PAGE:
Current Lab Members
Laura Lee – email@example.com
My research is focused on understanding the cellulolytic capabilities of the thermophilic Caldicellulosiruptor species. I am currently investigating, and attempting to improve with genetic manipulation, the ability of these microbes to bind to lignocellulose, as well as focusing on pan/meta/genomic analysis of this genus to understand ‘Caldi‘ world as a whole.
Ben Zeldes – firstname.lastname@example.org
My research is focused on metabolic pathways in extreme thermophiles. I am especially interested in inorganic energy sources, such as hydrogen gas and elemental sulfur, and unusual pathways for carbon fixation utilized by these organisms. These pathways offer promising alternatives to the typical routes for biological production of chemicals and fuels.
James Counts – email@example.com
My research area focuses on extreme thermoacidophiles, which are capable of surviving at low pH (less than 4) and high temperatures (in excess of 70C). Interestingly, some of these organisms thrive by utilizing inorganic substrates (metals or sulfur compounds) for metabolic activities. Thus, I am utilizing genetics, transcriptomics, and proteomics to better understand the mechanisms by which these organisms grow and resist the toxic effects of these substrates.
Chris Straub – firstname.lastname@example.org
My areas of research involve engineering extreme thermophiles for biofuel/biochemical production. The first portion of my research includes optimizing sustainable lignocellulosic feedstocks such as switchgrass and poplar for utilization by the extreme thermophile Caldicellulosiruptor bescii via exploration of economic pre-treatment and fermentation conditions. The second portion involves the metabolic engineering of heterologous pathways within Caldicellulosiruptor bescii and Pyrococcus furiosus to convert substrates to desirable fuels and chemicals.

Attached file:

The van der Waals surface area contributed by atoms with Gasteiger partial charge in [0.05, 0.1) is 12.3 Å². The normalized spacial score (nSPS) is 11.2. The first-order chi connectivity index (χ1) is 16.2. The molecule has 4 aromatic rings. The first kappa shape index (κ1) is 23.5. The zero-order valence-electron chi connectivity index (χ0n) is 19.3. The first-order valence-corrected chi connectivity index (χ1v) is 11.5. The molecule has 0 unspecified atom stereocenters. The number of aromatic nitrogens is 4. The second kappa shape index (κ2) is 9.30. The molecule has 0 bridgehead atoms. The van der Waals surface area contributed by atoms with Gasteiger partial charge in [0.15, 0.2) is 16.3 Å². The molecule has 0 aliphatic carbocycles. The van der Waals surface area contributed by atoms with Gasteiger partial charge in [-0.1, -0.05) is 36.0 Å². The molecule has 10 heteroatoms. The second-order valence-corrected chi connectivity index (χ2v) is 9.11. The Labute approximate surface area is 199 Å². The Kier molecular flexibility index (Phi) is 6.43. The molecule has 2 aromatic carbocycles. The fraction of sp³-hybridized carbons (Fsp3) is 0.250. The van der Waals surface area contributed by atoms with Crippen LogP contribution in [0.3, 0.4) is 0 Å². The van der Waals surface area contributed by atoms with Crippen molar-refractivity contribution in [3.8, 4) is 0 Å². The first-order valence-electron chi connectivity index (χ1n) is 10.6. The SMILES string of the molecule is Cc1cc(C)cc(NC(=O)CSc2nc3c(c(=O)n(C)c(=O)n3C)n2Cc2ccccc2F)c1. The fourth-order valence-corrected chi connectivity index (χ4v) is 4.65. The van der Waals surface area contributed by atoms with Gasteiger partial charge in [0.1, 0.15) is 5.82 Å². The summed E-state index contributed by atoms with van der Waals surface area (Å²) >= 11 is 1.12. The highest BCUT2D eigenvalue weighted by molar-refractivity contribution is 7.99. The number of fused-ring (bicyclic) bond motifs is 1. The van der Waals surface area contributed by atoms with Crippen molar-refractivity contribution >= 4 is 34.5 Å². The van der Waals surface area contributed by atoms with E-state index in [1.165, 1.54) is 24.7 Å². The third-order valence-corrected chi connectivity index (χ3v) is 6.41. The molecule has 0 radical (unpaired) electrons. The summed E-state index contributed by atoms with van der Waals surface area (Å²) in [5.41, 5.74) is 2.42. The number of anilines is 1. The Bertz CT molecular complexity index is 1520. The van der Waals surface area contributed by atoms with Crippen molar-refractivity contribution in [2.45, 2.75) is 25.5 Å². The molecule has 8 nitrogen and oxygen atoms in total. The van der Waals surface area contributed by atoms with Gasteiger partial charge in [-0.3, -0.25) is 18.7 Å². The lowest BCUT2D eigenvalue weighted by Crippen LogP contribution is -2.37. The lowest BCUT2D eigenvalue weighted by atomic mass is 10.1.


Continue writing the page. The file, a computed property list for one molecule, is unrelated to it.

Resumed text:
James Crosby – email@example.com
My research interests involve engineering Caldicellulosiruptor species to produce useful commodity chemicals from lignocellulose. I am especially interested in using metabolic modeling to connect sugar utilization to product yield, with the goal of optimizing engineered pathways.
Prior to joining the Kelly lab, I worked for DuPont for four years in environmental remediation and fluorochemicals development. Outside of research, I enjoy playing ultimate, biking, and traveling.
Tunyaboon (New) Laemthong – firstname.lastname@example.org
My research involves engineering C. bescii to produce desirable products from cellulosic materials, characterizing the mechanism how C. bescii enzymatically hydrolyzes lignocellulose to simple sugars, and determining the pathways by which the flow of carbon and electrons to end products are constituted.
Apart from research, I enjoy playing badminton and traveling.
Recent Past Members
|Jonathan Conway||UNC Chapel Hill, Dept. of Biology, NC|
|Andrew Loder||Novozymes, Franklinton, NC|
|Garrett Wheaton||Self-Employed Entrepreneur|
|Jeff Zurawski||Amgen, Juncos, Puerto Rico|
|Aaron Hawkins||Novozymes, Franklinton, NC|
|Hong Lian||School of Public Health, Xiamen University, China|
|Arpan Mukerjee||Alexion Pharmaceuticals, New Haven, CT|
|Jaspreet Notey||KBI Biopharma, Durham, NC|
|Andrew Frock||Novozymes, Franklinton, NC|
|Jun Gao||TVS, Inc., RTP, NC|
|Lance Driskill||Diagnostic Radiology, Plano, TX|
|Rockey Bandlish||Illumina, San Diego, CA|
|Pascal Leduc||Bonduelle, Borderes, France|
|Olga D’Hennezel||Merck and Co., Durham, NC|
|Piyum Khatibi||Novozymes, RTP, NC|
|Nick Vitko||UNC Chapel Hill, NC|
|Javier Izquierdo||Hofstra Univ.,Dept. of Biology, Hempstead, NY|
|Sara Blumer-Schuette||Oakland Univ., Dept. of Biological Sciences, Oakland, MI|
|Yejun Han||Chinese Acad. Sci, Beijing, China|
|Jason Nichols||Syngenta Corp., RTP, NC|